The long-standing metric antitrust regulators used to support their lawsuits to block mergers is heading for an overhaul as they look for more modern ways to limit anticompetitive impacts.
The Federal Trade Commission and Department of Justice are asking the public if they should make any changes to their analysis of “market definition,” a fact-based endeavor that requires defining a particular product or consumer market in which the proposed agreement may lead to competitive dominance.
When suing to block mergers, agencies must convince a court that the deal would cause price increases or other types of harm to that defined market.
But in considering changes to this metric, agencies could consider moving away from trying to capture what might happen in the future, and instead deepening their analysis of direct evidence of harm, such as evidence that companies were previously in competition in a particular region, the lawyers said.
“They’re saying ‘we’re not necessarily going to rely on this hypothetical monopoly test. We’re going to look to a qualitative rather than a quantitative basis,” said Jack Sidorov, senior counsel at Lowenstein Sandler LLP.
Relying more on direct evidence of harm to expand how agencies define affected markets could lead to more merger proposals being sued and other types of enforcement, say lawyers.
“I imagine the reason agencies bring up market definition as part of this review process is because they want to make it easier to challenge,” said Craig Minerva, attorney at Axinn, Veltrop & Harkrider LLP.
The new guidelines are the latest action taken by the FTC and DOJ, under the Biden administration, to strengthen their oversight of large mergers and acquisitions. President Joe Biden called on agencies to review merger guidelines in July 2021 Executive Decree.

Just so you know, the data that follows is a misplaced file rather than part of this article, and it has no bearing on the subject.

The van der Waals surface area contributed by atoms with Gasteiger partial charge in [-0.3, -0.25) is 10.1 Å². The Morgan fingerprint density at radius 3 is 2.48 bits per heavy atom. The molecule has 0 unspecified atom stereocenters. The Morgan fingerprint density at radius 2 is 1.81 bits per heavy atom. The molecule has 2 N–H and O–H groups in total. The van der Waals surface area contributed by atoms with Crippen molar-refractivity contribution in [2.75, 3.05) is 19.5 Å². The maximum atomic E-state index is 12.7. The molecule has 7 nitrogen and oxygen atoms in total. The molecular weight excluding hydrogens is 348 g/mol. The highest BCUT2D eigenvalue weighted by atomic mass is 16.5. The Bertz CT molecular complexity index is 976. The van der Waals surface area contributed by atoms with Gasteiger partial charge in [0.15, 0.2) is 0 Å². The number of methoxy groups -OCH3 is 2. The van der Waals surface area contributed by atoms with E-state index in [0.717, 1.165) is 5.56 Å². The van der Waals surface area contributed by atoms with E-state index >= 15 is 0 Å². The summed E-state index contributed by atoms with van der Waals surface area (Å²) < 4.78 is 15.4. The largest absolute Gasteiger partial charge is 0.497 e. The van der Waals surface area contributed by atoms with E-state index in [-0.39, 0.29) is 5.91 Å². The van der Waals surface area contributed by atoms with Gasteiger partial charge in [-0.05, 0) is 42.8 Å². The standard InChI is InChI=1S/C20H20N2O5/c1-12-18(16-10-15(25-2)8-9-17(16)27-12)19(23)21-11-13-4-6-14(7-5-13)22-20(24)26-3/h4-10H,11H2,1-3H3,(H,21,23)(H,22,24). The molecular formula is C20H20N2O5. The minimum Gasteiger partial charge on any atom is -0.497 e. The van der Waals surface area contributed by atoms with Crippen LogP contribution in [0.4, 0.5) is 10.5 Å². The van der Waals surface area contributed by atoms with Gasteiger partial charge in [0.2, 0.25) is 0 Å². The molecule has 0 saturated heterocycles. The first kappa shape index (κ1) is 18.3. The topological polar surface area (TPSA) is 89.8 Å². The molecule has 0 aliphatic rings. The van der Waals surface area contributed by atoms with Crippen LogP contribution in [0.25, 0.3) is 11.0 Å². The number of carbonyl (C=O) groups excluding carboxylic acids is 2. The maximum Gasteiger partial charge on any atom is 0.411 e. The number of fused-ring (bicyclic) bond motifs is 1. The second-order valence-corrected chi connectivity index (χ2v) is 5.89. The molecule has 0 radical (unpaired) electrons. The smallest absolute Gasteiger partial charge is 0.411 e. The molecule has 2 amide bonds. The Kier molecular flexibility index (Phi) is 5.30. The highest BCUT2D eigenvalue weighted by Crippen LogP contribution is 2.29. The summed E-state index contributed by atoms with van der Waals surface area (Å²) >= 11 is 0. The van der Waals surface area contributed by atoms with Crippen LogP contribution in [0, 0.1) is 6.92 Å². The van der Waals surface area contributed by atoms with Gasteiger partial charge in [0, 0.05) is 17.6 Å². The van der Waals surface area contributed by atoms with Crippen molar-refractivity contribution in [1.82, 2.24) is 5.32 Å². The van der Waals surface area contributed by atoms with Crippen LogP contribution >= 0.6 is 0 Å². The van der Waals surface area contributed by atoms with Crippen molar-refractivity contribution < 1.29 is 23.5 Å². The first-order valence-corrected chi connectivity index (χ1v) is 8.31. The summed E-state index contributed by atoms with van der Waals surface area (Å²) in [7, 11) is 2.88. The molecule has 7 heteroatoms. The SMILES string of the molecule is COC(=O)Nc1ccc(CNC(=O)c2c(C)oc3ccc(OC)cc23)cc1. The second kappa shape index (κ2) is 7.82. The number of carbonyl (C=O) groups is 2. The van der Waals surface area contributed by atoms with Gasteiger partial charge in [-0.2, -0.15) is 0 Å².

“In a dynamic, multi-dimensional economy, the static formalism of market definition may not always be the most reliable tool for assessing the potential damages of mergers,” said DOJ Antitrust Chief Jonathan Kanter. on January 18 at a joint event with FTC Chairwoman Lina Khan. announce their requests for information.
“We hope to learn more through this process about additional tools that rely on direct sources of evidence such as adding market power and direct competition between merging parties that may be more reliable in some situations than market definition,” Kanter said.
The definition of the impacted market has underpinned decades of merger enforcement by antitrust regulators, lawyers said. Once the market has been defined, the agencies assert a theory of harm or allege anticipated anti-competitive effects in that market.
But the agencies have been less successful in convincing a court to uphold their merger challenges, practitioners said.
“There’s been a hunch that the overreliance on market definition is one of the reasons why merger policy hasn’t been very effective,” said Herbert Hovenkamp, professor of antitrust law at the University of Pennsylvania.
One of the components used by regulators to arrive at market definition – the small but significant non-transitory price increase test (SSNIP) – could be overhauled, the lawyers said. The SSNIP test analyzes a subset of products to determine if a transaction will cause a “small but significant” increase in the price of those products.
In their January 18 request for information, the FTC and DOJ asked whether the focus on the SSNIP test to determine market definition obscures “the different types of harms in addition to price effects that may arise.” .
If agencies want to focus on non-price damages in their merger challenges, the SSNIP is the most direct example of a test that could come under scrutiny, Sidorov said.
“SSNIP analysis may not be readily applicable in cases such as technology markets, where the effect on competition is unrelated to price – its quality, innovation and privacy,” he said. declared.
US District Judge James Boasberg’s rejection last year of the FTC’s attempt to reverse Facebook Inc.’s acquisition of Instagram and WhatsApp is an example of why SSNIP may be insufficient in the current economy, Sidorov said.
The agency’s alleged damages generated by the agreements are not directly related to consumer prices. And the FTC, in its market definition, did not present evidence that Facebook controlled more than 60% of the “personal social networking services” market, Boasberg said.
The agency has since filed an amended lawsuit, which survived Facebook’s motion to dismiss earlier this month.
Agencies seem to want a mode of analysis that is analytically rigorous, but one that will help them be more successful in blocking mergers, said Eric Barstad, a lawyer at Robins Kaplan LLP.
“I think agencies are trying to downplay the centrality and necessity of formal market definition in the merger enforcement process,” he said.